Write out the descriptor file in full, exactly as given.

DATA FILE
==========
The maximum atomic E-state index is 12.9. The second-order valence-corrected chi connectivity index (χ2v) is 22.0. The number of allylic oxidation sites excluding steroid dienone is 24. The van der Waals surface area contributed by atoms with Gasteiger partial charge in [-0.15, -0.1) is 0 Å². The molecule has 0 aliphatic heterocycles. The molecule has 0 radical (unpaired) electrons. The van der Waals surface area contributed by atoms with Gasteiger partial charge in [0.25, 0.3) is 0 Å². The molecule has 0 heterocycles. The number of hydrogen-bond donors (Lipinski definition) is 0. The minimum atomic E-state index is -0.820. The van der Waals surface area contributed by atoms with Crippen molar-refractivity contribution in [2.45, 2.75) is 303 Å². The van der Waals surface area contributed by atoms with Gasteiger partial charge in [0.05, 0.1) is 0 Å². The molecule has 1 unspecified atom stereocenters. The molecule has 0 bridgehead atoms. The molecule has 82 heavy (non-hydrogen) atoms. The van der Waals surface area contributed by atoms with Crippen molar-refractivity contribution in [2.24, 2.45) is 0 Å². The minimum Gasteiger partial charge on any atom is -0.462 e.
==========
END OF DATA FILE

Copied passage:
The maximum atomic E-state index is 12.9. The second-order valence-corrected chi connectivity index (χ2v) is 22.0. The number of allylic oxidation sites excluding steroid dienone is 24. The van der Waals surface area contributed by atoms with Gasteiger partial charge in [-0.15, -0.1) is 0 Å². The molecule has 0 aliphatic heterocycles. The molecule has 0 radical (unpaired) electrons. The van der Waals surface area contributed by atoms with Gasteiger partial charge in [0.25, 0.3) is 0 Å². The molecule has 0 heterocycles. The number of hydrogen-bond donors (Lipinski definition) is 0. The minimum atomic E-state index is -0.820. The van der Waals surface area contributed by atoms with Crippen molar-refractivity contribution in [2.45, 2.75) is 303 Å². The van der Waals surface area contributed by atoms with Gasteiger partial charge in [0.05, 0.1) is 0 Å². The molecule has 1 unspecified atom stereocenters. The molecule has 0 bridgehead atoms. The molecule has 82 heavy (non-hydrogen) atoms. The van der Waals surface area contributed by atoms with Crippen molar-refractivity contribution in [2.24, 2.45) is 0 Å². The minimum Gasteiger partial charge on any atom is -0.462 e.